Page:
IFC stream sensor deployment

Stream Sensors

The Iowa Flood Center has designed, built, and deployed a real-time network of nearly 300 stream-stage sensors to improve flood monitoring and forecasting. The stream sensors use ultrasonic technology to measure river levels and cell modem-based communication to transmit data automatically every 15 minutes to the Iowa Flood Information System (IFIS). The network complements about 150 U.S. Geological Survey stream gages by filling in data along small streams and tributaries.

The Iowa Department of Natural Resources, Iowa Department of Transportation, Iowa Homeland Security and Emergency Management, Iowa Silver Jackets, and local communities help to support the stream sensor network. The stream sensor data are shared with state and federal agencies to assist their operations. The sensors are robust, economical, and provide individuals and communities with reliable flood information to assist with planning and decision-making. 

stream sensor box

Stream Sensor Description

This publication describes the technical components of IFC's stream sensor network and operations.

Kip Ladage

"The stream gage information provided by the IFC has been critical in our decision making process...IFC provides vital public safety information not available elsewhere."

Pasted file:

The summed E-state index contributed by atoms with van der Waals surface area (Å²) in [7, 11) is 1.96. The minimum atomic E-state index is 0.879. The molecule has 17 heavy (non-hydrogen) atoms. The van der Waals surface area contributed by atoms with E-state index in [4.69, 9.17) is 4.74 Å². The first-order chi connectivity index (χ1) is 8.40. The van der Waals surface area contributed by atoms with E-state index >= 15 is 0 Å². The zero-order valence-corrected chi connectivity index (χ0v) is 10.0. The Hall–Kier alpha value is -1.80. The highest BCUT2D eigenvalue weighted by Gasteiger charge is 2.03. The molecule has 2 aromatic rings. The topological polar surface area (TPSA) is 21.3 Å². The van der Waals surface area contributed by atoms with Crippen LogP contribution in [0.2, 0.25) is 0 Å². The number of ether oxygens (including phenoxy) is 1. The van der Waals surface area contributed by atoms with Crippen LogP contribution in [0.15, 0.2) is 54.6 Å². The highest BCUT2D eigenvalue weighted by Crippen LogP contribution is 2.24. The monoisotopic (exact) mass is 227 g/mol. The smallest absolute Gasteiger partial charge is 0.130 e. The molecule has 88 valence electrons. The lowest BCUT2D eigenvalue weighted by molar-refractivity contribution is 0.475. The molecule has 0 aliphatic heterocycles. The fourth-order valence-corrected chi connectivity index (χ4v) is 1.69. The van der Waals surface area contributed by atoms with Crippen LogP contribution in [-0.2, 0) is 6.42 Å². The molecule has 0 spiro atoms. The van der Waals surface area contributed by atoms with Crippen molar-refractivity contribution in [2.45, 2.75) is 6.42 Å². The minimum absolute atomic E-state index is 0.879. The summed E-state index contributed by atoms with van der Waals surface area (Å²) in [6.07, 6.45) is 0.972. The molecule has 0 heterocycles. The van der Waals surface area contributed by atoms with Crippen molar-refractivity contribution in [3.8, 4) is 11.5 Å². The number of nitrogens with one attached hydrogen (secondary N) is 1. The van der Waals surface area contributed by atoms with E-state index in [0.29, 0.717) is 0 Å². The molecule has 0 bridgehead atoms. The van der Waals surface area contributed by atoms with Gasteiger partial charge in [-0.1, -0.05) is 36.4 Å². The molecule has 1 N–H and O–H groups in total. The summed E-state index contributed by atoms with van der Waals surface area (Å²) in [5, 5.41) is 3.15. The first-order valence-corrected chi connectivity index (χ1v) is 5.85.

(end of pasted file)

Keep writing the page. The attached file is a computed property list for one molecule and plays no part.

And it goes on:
Kip Ladage, Bremer County Emergency Management 

hydro station

Hydrologic Monitoring Network

To improve flood- and drought- monitoring and forecasting, the Iowa Flood Center has a growing network of hydrologic weather stations deployed across the state. The stations measure rainfall, soil moisture and soil temperature, windspeed and direction, and groundwater levels in shallow wells. IFC is working towards a goal of one station in every country to better predict floods, assess droughts, and manage Iowa's water resources. Data are collected in real-time and are visually displayed on IFIS.